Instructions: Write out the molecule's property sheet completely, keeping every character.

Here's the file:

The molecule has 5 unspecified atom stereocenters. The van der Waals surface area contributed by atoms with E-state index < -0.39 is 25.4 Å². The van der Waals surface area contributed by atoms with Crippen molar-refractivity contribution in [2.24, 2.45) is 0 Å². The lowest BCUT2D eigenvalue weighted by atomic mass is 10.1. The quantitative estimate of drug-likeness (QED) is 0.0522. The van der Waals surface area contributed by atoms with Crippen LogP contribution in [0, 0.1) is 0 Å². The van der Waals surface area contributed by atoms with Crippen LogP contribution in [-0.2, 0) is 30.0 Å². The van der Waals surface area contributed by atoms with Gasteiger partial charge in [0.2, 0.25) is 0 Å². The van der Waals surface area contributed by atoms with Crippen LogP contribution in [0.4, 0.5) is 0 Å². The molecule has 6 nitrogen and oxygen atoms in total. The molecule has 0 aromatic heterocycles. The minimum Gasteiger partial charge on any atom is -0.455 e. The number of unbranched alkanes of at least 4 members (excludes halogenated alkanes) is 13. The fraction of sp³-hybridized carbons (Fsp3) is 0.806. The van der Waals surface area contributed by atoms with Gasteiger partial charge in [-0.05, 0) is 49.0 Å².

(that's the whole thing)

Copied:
The molecule has 5 unspecified atom stereocenters. The van der Waals surface area contributed by atoms with E-state index < -0.39 is 25.4 Å². The van der Waals surface area contributed by atoms with Crippen molar-refractivity contribution in [2.24, 2.45) is 0 Å². The lowest BCUT2D eigenvalue weighted by atomic mass is 10.1. The quantitative estimate of drug-likeness (QED) is 0.0522. The van der Waals surface area contributed by atoms with Crippen LogP contribution in [0, 0.1) is 0 Å². The van der Waals surface area contributed by atoms with Crippen LogP contribution in [-0.2, 0) is 30.0 Å². The van der Waals surface area contributed by atoms with Gasteiger partial charge in [0.2, 0.25) is 0 Å². The van der Waals surface area contributed by atoms with Crippen LogP contribution in [0.4, 0.5) is 0 Å². The molecule has 6 nitrogen and oxygen atoms in total. The molecule has 0 aromatic heterocycles. The minimum Gasteiger partial charge on any atom is -0.455 e. The number of unbranched alkanes of at least 4 members (excludes halogenated alkanes) is 13. The fraction of sp³-hybridized carbons (Fsp3) is 0.806. The van der Waals surface area contributed by atoms with Gasteiger partial charge in [-0.05, 0) is 49.0 Å².